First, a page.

Land and Agrarian Questions in Palestine: A Conversation

The Margaret Anstee Centre held its final seminar of the term on Wednesday 15 May, with MAC Fellows Dr Mezna Qato and Dr Fadia Panosetti in conversation on the theme of Land and Agrarian Questions in Palestine
Dr Panosetti spoke first, talking about the nature of the agrarian question in Palestine, in particular in relation to settler colonialism and land use in the West Bank. She spoke about her research which looks at how Palestinian small-scale farmers produce their food, their cultivation practices, how they organise farm labour and make a living under changing political, economic and environmental circumstances. 
Dr Panosetti spoke about how Palestinian farming practices have changed in response to political and economic pressures, for example the mass planting of olive trees in the 1980s and more recently some farmers have moved to prioritise intensive techniques and focused on a single high-worth crop such as the avocado. Changes made in response to restrictions on land use as well as limited options for trade.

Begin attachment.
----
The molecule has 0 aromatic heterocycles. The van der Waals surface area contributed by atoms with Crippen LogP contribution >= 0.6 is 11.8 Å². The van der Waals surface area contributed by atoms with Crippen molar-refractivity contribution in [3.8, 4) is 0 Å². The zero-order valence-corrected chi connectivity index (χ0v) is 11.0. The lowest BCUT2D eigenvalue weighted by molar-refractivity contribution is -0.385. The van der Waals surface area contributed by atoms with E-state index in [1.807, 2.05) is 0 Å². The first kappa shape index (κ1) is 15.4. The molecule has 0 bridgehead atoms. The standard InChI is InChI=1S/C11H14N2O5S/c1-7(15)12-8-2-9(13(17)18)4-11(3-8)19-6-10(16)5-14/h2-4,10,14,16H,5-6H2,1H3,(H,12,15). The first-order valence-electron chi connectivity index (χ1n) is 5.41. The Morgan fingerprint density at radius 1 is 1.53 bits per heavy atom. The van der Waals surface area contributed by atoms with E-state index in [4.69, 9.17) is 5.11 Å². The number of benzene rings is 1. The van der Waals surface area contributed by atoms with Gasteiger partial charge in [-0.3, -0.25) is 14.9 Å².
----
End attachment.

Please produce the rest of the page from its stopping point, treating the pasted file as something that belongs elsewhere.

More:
Dr Qato spoke about the Khaduri  Agricultural School, a key institution in Palestine, established in 1929/1930, the only true state/public school run by the Palestinian Authority. The school was established with money left by a wealthy philanthropist Sir Ellis Kadoorie and has held a key role in supporting and developing agricultural practices in Palestine and in training many Palestinians who have worked in Palestine and also overseas as exported labour. 
She spoke about the special history of the school, which has endured against the backdrop of conflict and change over the last century. Dr Qato also spoke about the importance of archives relating to the school’s history, which tell the story of the Palestinian peasant, the development of agricultural practice and the school as a key institution in Palestinian life in the West Bank. 
The presentations were followed by a conversation on these themes and a Q&A.